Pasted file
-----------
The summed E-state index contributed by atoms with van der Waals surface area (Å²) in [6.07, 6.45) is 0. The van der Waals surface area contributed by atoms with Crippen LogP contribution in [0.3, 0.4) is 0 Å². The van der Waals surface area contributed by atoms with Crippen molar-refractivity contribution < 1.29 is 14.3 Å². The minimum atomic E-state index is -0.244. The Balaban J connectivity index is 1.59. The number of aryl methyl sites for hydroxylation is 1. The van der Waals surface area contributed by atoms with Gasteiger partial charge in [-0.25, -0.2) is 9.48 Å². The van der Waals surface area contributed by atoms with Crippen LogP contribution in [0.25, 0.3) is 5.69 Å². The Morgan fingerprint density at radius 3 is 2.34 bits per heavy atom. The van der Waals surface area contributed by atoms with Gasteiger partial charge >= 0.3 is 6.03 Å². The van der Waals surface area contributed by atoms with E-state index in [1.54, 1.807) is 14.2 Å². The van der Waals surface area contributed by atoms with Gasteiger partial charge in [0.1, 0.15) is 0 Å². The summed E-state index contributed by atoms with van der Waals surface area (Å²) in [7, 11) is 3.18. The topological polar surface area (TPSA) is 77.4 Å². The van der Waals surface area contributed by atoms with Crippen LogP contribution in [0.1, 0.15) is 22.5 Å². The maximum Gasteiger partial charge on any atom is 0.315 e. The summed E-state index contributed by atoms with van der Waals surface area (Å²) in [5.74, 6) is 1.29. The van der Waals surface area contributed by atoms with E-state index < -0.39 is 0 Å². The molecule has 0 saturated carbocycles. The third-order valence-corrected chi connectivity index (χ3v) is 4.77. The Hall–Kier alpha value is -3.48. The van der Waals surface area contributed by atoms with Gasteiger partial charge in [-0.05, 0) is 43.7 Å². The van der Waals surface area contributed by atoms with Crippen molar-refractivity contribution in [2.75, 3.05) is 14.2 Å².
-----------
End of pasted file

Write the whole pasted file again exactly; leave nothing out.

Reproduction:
The summed E-state index contributed by atoms with van der Waals surface area (Å²) in [6.07, 6.45) is 0. The van der Waals surface area contributed by atoms with Crippen LogP contribution in [0.3, 0.4) is 0 Å². The van der Waals surface area contributed by atoms with Crippen molar-refractivity contribution < 1.29 is 14.3 Å². The minimum atomic E-state index is -0.244. The Balaban J connectivity index is 1.59. The number of aryl methyl sites for hydroxylation is 1. The van der Waals surface area contributed by atoms with Gasteiger partial charge in [-0.25, -0.2) is 9.48 Å². The van der Waals surface area contributed by atoms with Crippen LogP contribution in [0.25, 0.3) is 5.69 Å². The Morgan fingerprint density at radius 3 is 2.34 bits per heavy atom. The van der Waals surface area contributed by atoms with Gasteiger partial charge >= 0.3 is 6.03 Å². The van der Waals surface area contributed by atoms with E-state index in [1.54, 1.807) is 14.2 Å². The van der Waals surface area contributed by atoms with Gasteiger partial charge in [0.1, 0.15) is 0 Å². The summed E-state index contributed by atoms with van der Waals surface area (Å²) in [7, 11) is 3.18. The topological polar surface area (TPSA) is 77.4 Å². The van der Waals surface area contributed by atoms with Crippen LogP contribution in [0.1, 0.15) is 22.5 Å². The maximum Gasteiger partial charge on any atom is 0.315 e. The summed E-state index contributed by atoms with van der Waals surface area (Å²) in [5.74, 6) is 1.29. The van der Waals surface area contributed by atoms with E-state index < -0.39 is 0 Å². The molecule has 0 saturated carbocycles. The third-order valence-corrected chi connectivity index (χ3v) is 4.77. The Hall–Kier alpha value is -3.48. The van der Waals surface area contributed by atoms with Gasteiger partial charge in [-0.05, 0) is 43.7 Å². The van der Waals surface area contributed by atoms with Crippen molar-refractivity contribution in [2.75, 3.05) is 14.2 Å².